A mannequin is used to block off a seat at Roundel Cafe to help diners adhere to physical distancing guidelines, as owner Dena Sananin removes an item from the menu board during brunch service in Vancouver, on Sunday, June 14, 2020. THE CANADIAN PRESS/Darryl Dyck

B.C. records 14 new cases, one death as province eyes Phase Three in restart plan

Fourteen people are in hospital, seven of whom are in intensive care

B.C. has recorded 14 new COVID-19 cases and another death – announced just a few hours after provincial leaders announced new details on Phase Three in their restart plan.

That brings the total number of test-positive cases since January to 2,516, with 162 of those still active, according to a Wednesday (June 24) joint statement from provincial health officer Dr. Bonnie Henry and Health Minister Adrian Dix.

Fourteen people are in hospital, seven of whom are in intensive care.

“There has been one new COVID-19 related death in the Vancouver Coastal Health region, for a total of 171 deaths in British Columbia,” the statement reads.

“We offer our condolences to everyone who has lost their loved ones during the COVID-19 pandemic.”

Earlier Wednesday, Premier John Horgan announced that B.C. would soon be entering Phase Three in the NDP government’s restart plan. This means movie theatres, resorts and hotels and other businesses will be allowed to reopen.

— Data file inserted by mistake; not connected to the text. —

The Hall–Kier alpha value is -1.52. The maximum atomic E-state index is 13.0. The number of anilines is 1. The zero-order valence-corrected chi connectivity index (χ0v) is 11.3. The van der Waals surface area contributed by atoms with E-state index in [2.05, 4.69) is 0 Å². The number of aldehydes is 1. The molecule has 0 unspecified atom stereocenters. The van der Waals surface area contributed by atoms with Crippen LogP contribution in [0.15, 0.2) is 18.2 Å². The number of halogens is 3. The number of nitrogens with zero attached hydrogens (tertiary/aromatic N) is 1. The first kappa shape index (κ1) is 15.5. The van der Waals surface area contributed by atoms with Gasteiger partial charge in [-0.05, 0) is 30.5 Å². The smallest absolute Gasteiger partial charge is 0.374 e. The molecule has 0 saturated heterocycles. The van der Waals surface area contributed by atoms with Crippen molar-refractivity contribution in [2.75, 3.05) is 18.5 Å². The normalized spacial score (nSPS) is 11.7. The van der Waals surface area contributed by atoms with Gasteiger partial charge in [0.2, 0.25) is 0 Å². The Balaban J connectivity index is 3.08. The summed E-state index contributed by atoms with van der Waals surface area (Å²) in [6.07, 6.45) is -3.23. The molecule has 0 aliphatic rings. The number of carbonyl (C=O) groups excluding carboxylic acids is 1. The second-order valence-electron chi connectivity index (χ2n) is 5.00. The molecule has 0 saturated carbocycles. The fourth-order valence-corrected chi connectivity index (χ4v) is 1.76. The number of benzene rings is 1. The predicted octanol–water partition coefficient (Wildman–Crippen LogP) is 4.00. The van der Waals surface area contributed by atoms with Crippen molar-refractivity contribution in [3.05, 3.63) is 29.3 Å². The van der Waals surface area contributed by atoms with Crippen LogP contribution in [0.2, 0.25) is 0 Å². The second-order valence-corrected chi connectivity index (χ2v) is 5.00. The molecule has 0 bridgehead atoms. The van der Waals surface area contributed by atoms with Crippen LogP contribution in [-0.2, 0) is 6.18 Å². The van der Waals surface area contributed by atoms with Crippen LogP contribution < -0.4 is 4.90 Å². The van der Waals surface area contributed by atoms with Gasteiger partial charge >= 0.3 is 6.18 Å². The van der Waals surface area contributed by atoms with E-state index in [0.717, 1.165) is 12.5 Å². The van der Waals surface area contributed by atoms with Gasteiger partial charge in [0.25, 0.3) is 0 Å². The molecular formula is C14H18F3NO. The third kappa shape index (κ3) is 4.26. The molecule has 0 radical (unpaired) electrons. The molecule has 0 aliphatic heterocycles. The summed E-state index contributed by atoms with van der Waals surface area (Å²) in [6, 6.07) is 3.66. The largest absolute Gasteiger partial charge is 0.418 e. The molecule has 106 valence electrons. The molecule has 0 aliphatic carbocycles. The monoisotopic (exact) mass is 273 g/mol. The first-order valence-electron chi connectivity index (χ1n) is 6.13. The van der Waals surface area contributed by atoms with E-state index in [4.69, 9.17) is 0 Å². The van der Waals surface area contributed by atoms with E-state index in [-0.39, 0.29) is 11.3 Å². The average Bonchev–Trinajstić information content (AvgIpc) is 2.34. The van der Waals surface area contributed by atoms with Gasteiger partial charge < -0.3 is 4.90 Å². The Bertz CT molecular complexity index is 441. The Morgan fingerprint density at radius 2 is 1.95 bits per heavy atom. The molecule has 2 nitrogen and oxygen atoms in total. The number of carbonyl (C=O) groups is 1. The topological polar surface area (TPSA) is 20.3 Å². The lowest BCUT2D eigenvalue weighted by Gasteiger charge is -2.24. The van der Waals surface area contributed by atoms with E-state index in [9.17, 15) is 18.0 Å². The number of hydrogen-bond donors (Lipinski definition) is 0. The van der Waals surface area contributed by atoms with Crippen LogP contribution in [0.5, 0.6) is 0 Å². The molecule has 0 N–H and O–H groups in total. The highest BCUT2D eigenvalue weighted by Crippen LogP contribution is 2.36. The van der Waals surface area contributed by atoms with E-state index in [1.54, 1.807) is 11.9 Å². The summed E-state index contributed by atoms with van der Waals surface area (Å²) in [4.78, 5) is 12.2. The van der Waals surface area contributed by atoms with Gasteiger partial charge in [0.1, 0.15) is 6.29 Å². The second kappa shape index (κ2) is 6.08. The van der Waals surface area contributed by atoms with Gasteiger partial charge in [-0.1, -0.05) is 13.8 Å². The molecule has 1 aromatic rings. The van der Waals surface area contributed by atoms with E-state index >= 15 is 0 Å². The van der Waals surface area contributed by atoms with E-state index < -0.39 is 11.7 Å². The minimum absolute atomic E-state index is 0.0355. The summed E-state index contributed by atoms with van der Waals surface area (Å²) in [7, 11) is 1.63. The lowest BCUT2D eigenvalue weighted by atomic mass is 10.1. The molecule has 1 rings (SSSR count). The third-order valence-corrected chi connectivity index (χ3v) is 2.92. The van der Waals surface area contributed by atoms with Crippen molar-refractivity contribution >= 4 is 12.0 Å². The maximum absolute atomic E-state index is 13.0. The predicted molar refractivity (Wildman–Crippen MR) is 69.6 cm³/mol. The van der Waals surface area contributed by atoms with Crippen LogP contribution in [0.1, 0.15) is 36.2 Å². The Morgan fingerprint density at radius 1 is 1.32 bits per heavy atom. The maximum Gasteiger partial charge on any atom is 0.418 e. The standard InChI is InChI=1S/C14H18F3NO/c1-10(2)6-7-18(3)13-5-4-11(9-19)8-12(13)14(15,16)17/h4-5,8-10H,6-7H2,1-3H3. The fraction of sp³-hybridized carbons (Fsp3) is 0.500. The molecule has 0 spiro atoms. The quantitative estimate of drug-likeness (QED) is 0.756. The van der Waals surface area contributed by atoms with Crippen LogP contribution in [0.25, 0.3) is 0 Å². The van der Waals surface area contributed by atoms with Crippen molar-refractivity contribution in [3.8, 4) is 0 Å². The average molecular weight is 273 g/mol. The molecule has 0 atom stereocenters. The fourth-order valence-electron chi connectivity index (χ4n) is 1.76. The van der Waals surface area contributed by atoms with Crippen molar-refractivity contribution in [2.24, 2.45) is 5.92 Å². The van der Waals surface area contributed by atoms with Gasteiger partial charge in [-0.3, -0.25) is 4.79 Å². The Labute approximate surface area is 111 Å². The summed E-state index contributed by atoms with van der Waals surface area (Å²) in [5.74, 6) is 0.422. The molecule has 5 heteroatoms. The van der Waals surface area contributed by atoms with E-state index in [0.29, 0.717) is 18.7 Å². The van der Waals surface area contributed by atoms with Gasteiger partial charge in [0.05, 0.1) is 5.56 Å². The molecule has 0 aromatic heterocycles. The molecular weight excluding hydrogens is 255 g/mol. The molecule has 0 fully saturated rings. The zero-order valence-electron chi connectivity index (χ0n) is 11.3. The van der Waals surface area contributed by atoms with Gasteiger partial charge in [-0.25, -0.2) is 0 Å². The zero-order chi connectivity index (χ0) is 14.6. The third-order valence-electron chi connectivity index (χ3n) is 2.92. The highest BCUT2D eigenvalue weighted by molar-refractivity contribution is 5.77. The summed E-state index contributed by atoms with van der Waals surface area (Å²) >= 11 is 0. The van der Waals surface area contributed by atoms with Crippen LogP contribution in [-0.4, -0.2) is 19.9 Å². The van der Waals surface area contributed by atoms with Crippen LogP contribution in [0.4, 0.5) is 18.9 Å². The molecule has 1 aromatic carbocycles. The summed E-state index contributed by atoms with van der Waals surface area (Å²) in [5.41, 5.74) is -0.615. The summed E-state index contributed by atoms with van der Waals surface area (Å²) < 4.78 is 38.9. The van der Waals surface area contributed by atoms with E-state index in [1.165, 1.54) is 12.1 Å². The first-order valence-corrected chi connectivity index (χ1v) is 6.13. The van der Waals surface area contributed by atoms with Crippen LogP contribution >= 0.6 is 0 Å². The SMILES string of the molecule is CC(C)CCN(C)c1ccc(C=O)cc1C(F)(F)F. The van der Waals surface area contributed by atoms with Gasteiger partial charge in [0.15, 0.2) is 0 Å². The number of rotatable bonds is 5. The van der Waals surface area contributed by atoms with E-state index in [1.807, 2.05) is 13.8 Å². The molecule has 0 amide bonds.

Henry and Dix urged British Columbians to look to Phase Three – which includes an ease on previously restricted in-province travel – with caution and safety top of mind.

“We have worked hard to find the balance in British Columbia: to flatten our curve, keep new cases low and safely increase our social interactions by continuing to follow our core, foundational rules.

“We are in a unique and unusual time, and until we have an effective treatment or vaccine, COVID-19 will continue to circulate in our communities. We need to keep our actions going to minimize any cases.”

More details on Phase Three are expected in the days to come.

In the meantime, British Columbians are being urged to do their research before they go anywhere, specifically if the community is welcoming visitors and what services or resources are open or closed.

Some First Nations have said they plan to keep visitors restrictions in place for the next several weeks. Henry has warned travellers to be cautious when visiting rural or remote areas, which are more vulnerable to seeing adverse impacts amid a COVID-19 cluster or outbreak.

More to come.


@ashwadhwani
ashley.wadhwani@bpdigital.ca

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